2.4 The excellent pastoral care system, based on both day and boarding houses, plays a vital part in pupils' all-round development and success. In the questionnaire returns, the pupils felt strongly that the school encouraged them to be independent, and that it listened and responded to their views. Pupils commented on the helpfulness of senior pupil listeners. The anti-bullying and safeguarding policies cover all required procedures. Necessary staff training has taken place. The accessibility plan for those with learning or physical difficulties is comprehensive and includes specific area for improvement. Fire precautions and health and safety matters are fully addressed. The sanatorium is well staffed and outstandingly equipped, and the medical protocols for boarders are fully followed. Admissions and attendance procedures are in order. The effectiveness of governance, leadership and management.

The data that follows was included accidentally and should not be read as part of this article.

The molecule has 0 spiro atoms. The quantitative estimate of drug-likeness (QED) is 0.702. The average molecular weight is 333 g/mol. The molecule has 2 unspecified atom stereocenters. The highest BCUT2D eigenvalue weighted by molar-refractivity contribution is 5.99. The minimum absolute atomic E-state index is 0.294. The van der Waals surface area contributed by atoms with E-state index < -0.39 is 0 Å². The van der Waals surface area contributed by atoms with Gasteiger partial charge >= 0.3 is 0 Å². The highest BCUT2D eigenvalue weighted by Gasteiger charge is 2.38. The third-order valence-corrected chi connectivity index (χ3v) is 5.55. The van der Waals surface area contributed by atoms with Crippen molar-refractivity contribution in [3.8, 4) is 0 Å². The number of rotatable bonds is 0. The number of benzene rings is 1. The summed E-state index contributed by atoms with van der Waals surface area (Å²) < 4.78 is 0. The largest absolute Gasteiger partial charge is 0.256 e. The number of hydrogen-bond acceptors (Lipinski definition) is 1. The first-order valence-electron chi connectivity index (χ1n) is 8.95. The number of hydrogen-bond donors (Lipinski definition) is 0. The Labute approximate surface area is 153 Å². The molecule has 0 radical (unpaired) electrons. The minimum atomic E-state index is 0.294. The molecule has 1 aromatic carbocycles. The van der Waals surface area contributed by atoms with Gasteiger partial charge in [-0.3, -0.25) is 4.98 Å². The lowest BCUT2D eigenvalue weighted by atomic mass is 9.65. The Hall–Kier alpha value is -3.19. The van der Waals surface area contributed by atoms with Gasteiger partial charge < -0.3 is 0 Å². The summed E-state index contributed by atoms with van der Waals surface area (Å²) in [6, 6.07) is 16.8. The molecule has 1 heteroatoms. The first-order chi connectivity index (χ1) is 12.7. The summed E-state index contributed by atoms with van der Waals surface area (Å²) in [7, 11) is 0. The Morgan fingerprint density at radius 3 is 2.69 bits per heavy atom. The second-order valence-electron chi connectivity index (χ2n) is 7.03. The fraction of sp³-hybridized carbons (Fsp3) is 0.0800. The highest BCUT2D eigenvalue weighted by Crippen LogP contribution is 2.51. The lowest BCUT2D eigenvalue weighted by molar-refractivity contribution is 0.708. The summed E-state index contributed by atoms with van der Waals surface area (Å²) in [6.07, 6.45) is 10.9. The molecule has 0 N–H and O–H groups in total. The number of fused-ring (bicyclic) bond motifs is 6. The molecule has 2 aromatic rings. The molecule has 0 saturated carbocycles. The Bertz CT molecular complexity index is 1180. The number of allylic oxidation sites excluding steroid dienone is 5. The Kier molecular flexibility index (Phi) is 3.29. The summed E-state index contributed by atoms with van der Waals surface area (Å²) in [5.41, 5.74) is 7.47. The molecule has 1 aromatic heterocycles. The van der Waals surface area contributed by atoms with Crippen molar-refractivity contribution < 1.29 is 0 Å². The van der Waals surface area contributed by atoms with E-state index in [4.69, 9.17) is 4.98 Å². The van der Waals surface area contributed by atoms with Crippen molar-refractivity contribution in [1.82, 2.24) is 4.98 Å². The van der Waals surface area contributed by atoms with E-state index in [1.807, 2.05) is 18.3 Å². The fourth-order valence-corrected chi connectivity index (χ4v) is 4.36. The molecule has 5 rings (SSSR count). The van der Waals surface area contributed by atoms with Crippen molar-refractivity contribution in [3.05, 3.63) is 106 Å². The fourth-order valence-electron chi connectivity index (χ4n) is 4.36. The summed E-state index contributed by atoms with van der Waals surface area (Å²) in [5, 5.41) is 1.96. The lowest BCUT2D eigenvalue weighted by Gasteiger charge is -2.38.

2.5 The trustees are strongly committed to the school, govern it well and visit regularly. They oversee welfare, health and safety effectively, and are most successful in maintaining the high quality of resources and staffing. Considerable attention has been given to extending and upgrading facilities. Having fulfilled the objectives of the previous development strategy, governors and senior managers are producing a
new plan, with modified academic and pastoral aims. The school is dynamically and sensitively led. Those in senior positions are highly effective, very hard working and approachable, and the pupils' needs are foremost. Departmental monitoring is thorough. A revised staff review system has received increasing common room support and includes an extension of lesson observations, by departmental colleagues and senior staff.